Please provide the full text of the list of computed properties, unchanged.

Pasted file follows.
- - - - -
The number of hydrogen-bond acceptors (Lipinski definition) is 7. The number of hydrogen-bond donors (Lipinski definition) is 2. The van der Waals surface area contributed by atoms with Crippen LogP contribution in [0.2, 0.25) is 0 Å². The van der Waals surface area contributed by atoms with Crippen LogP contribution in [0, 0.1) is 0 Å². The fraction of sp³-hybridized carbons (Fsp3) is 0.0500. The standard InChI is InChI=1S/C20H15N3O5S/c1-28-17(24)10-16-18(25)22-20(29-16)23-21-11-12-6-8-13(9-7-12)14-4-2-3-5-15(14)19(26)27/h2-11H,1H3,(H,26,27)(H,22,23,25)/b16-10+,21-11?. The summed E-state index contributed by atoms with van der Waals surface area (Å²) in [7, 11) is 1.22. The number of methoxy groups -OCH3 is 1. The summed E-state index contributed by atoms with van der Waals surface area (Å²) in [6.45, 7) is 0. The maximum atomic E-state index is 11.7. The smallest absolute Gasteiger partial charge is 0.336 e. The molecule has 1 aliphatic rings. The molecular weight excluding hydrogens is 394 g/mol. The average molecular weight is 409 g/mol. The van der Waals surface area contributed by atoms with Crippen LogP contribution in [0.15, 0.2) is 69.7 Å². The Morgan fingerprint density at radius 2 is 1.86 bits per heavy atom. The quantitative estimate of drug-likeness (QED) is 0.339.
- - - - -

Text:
The number of hydrogen-bond acceptors (Lipinski definition) is 7. The number of hydrogen-bond donors (Lipinski definition) is 2. The van der Waals surface area contributed by atoms with Crippen LogP contribution in [0.2, 0.25) is 0 Å². The van der Waals surface area contributed by atoms with Crippen LogP contribution in [0, 0.1) is 0 Å². The fraction of sp³-hybridized carbons (Fsp3) is 0.0500. The standard InChI is InChI=1S/C20H15N3O5S/c1-28-17(24)10-16-18(25)22-20(29-16)23-21-11-12-6-8-13(9-7-12)14-4-2-3-5-15(14)19(26)27/h2-11H,1H3,(H,26,27)(H,22,23,25)/b16-10+,21-11?. The summed E-state index contributed by atoms with van der Waals surface area (Å²) in [7, 11) is 1.22. The number of methoxy groups -OCH3 is 1. The summed E-state index contributed by atoms with van der Waals surface area (Å²) in [6.45, 7) is 0. The maximum atomic E-state index is 11.7. The smallest absolute Gasteiger partial charge is 0.336 e. The molecule has 1 aliphatic rings. The molecular weight excluding hydrogens is 394 g/mol. The average molecular weight is 409 g/mol. The van der Waals surface area contributed by atoms with Crippen LogP contribution in [0.15, 0.2) is 69.7 Å². The Morgan fingerprint density at radius 2 is 1.86 bits per heavy atom. The quantitative estimate of drug-likeness (QED) is 0.339.